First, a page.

I have to change my current single-core Pentium computer to a new Dell XPS8300.

Unfortunately, I'm deadly allergic to Microsoft and someone where I work says I can return the Microsoft Windows that comes with it as long I don't boot nor open/burn the copy.

I would like to know if it's true, since Dell has no option to have Ubuntu:

No configurations are valid for the chosen filters

I tried this link. Will it be easier to sell the copy or return it to Microsoft?

  • 4
    I suspect the easiest thing is to call up your local dell branch and ask them. The smart thing would be to build your own system, in which case OS won't be an issue, and you can tailor linux friendly parts and such
    – Journeyman Geek
    Feb 17, 2012 at 14:22
  • 1
    @JourneymanGeek I called and talked with their online assistant, and both said NO it comes with MS Windows, no other option. Build can be a good solution but I have no idea what do to.
    – rcs20
    Feb 17, 2012 at 14:39
  • 4
    Welcome to the world of Microsoft monpoly
    – user
    Feb 21, 2012 at 20:26

4 Answers 4


I believe TECHNICALLY per the terms of the Windows OEM EULA, you're supposed to be able to contact Dell and say 'I don't want this OEM license' and get a refund for the difference. PRACTICALLY, doing that is going to be almost impossible. I've heard of it happening but it takes months of phone calls, etc, it really is an enormous pain. Not only does it require the involvement of divisions that you can't call directly, but they really don't want to fuss with it.

It is a Dell OEM copy, so Microsoft has no interest in it. I would also point out that it's already worked into the price of the machine, and you won't be saving a significant amount of money this way.

You cannot resell an OEM license like this; not only is it against the EULA, but it won't work anyway. The license key on the sticker is really just for show and will not work with an off-the-shelf copy of Windows - when you install with the Dell custom image you should never actually be asked to enter it, and if you enter it on a regular copy of Windows it will not accept it as valid. (Note that this isn't true for system builder OEM packs, just ones from giant bulk volume vendors like Dell).

EDIT: Clarification from the comments: when I say these keys won't be valid, I mean for internet activation. If you want to call you can possibly get the authentication string.

  • 8
    The other thing that probably should be noted is that there's very little actual cost to the customer from most baseline OS level OEM installs. The licensing fee to MS is largely subsidized by other companies paying to install their bloatware in the OS image or to splatter shortcuts on the desktop. Feb 17, 2012 at 19:48
  • 1
    +1 for bloatware. Don't even get me started on expired 'trial' copies of Norton and McAfee on my older user's machines...
    – goblinbox
    Feb 17, 2012 at 19:58
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    Dell isn't nearly as bad as some, but yeah, I can agree with that sentiment.
    – Shinrai
    Feb 17, 2012 at 20:06
  • @Shinrai I have successfully used the serial number on the bottom of my laptop to register Windows 7 using non-OEM installation media (it was a custom RT7Lite'd ISO). You may have to call Microsoft and activate manually (as opposed to the internet), however, but all they ask is for you to provide them with details about the laptop it came from (e.g. manufacturer & model number). That being said, everything else you said is more than valid (including the fact that you're not allowed to use the serial number on anything else but the machine it came with). Mar 2, 2012 at 13:31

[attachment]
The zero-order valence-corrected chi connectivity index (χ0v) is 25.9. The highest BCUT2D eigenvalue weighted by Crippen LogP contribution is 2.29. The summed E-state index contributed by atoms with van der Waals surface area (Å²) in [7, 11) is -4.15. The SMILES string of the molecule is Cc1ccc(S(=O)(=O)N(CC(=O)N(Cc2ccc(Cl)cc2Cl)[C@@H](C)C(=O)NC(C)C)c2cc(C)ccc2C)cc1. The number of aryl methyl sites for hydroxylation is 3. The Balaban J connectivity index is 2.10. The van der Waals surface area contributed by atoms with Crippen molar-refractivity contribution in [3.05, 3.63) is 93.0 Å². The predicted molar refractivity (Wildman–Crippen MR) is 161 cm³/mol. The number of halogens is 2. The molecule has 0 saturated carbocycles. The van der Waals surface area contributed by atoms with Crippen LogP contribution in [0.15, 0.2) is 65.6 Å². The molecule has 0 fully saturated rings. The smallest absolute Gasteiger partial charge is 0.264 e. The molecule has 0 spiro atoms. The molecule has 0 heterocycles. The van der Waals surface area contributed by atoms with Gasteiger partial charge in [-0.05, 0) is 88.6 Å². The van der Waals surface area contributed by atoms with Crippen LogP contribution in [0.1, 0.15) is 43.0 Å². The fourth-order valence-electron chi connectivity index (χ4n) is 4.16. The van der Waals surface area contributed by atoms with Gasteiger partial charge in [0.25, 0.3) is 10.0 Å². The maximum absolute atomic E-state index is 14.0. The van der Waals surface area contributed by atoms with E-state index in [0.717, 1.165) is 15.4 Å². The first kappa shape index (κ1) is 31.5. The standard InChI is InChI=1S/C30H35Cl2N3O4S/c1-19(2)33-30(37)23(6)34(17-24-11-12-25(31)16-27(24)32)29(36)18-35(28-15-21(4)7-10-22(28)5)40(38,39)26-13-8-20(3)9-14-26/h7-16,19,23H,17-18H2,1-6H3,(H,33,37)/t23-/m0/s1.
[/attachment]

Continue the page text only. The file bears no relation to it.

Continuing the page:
• @Breakthrough - Calling them sometimes does work, in fact, if you can talk them into it. (They can generate you authentication codes even if your key doesn't jive, actually - if you tell them you're doing an XP downgrade they don't even bother asking you for your Windows 7 key to authorize XP anymore!) I've never seen an OEM key which will successfully autoactivate, though, which is really what I meant.
    – Shinrai
    Mar 2, 2012 at 16:14

You are best to contact Dell as they may offere a Linux option not listed on a site. An OEM license is a Dell product and you would need to deal with Dell. Terms may be differenet depending on country of sale. Normally the COA is affixed to the system so removing to return may not be psossible. Selling an OEM copy to a third party may violate the license agreement as well

The link you provide simply goes to a Dell sales site, possibly one you used to build a config and it has expired.


I think there are many others who seek the same thing, but unfortunately it seems to be not easy. The situation is worse once UEFI gets more widespread. You should probably contact Dell


(I Am Not A Lawyer.)

OEM licences should not be resold. According to Microsoft's EULA (pulled out of the Win7 Home Premium OEM, section 2):

One Copy per Computer. The software license is permanently assigned to the computer with which the software is distributed. That computer is the “licensed computer.”

Licensed Computer. You may use the software on up to two processors on the licensed computer at one time. Unless otherwise provided in these license terms, you may not use the software on any other computer.

Even if you do resell it, it should only work on a Dell computer. Any support should be provided by Dell, not Microsoft, including returns. It would be best, if you really don't want it, to contact Dell before purchase and maybe negotiate a lowered price for the PC to come without an OS.

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